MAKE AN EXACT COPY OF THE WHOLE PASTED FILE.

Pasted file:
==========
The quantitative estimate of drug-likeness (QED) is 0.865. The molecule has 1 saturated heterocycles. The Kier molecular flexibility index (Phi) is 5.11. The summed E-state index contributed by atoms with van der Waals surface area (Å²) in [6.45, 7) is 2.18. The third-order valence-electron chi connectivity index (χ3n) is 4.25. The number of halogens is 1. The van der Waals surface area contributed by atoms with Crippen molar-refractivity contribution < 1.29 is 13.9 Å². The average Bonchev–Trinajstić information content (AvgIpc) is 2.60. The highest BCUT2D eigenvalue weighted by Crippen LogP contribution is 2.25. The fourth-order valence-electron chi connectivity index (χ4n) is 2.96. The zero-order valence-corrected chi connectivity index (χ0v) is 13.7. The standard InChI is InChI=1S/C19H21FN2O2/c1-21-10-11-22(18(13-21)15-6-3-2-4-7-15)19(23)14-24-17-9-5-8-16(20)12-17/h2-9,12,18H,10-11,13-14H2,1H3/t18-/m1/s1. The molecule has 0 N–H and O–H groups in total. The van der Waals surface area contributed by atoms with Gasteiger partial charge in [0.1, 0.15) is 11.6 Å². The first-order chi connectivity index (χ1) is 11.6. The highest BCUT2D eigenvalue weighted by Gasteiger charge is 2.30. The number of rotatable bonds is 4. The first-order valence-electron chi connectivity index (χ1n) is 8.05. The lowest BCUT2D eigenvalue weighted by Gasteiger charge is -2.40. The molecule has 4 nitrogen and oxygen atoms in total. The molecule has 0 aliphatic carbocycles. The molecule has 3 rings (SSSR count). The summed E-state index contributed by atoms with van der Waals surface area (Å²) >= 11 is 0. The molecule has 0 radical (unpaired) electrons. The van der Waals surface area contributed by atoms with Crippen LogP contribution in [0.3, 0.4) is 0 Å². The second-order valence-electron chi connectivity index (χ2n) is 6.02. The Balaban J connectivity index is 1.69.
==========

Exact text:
The quantitative estimate of drug-likeness (QED) is 0.865. The molecule has 1 saturated heterocycles. The Kier molecular flexibility index (Phi) is 5.11. The summed E-state index contributed by atoms with van der Waals surface area (Å²) in [6.45, 7) is 2.18. The third-order valence-electron chi connectivity index (χ3n) is 4.25. The number of halogens is 1. The van der Waals surface area contributed by atoms with Crippen molar-refractivity contribution < 1.29 is 13.9 Å². The average Bonchev–Trinajstić information content (AvgIpc) is 2.60. The highest BCUT2D eigenvalue weighted by Crippen LogP contribution is 2.25. The fourth-order valence-electron chi connectivity index (χ4n) is 2.96. The zero-order valence-corrected chi connectivity index (χ0v) is 13.7. The standard InChI is InChI=1S/C19H21FN2O2/c1-21-10-11-22(18(13-21)15-6-3-2-4-7-15)19(23)14-24-17-9-5-8-16(20)12-17/h2-9,12,18H,10-11,13-14H2,1H3/t18-/m1/s1. The molecule has 0 N–H and O–H groups in total. The van der Waals surface area contributed by atoms with Gasteiger partial charge in [0.1, 0.15) is 11.6 Å². The first-order chi connectivity index (χ1) is 11.6. The highest BCUT2D eigenvalue weighted by Gasteiger charge is 2.30. The number of rotatable bonds is 4. The first-order valence-electron chi connectivity index (χ1n) is 8.05. The lowest BCUT2D eigenvalue weighted by Gasteiger charge is -2.40. The molecule has 4 nitrogen and oxygen atoms in total. The molecule has 0 aliphatic carbocycles. The molecule has 3 rings (SSSR count). The summed E-state index contributed by atoms with van der Waals surface area (Å²) >= 11 is 0. The molecule has 0 radical (unpaired) electrons. The van der Waals surface area contributed by atoms with Crippen LogP contribution in [0.3, 0.4) is 0 Å². The second-order valence-electron chi connectivity index (χ2n) is 6.02. The Balaban J connectivity index is 1.69.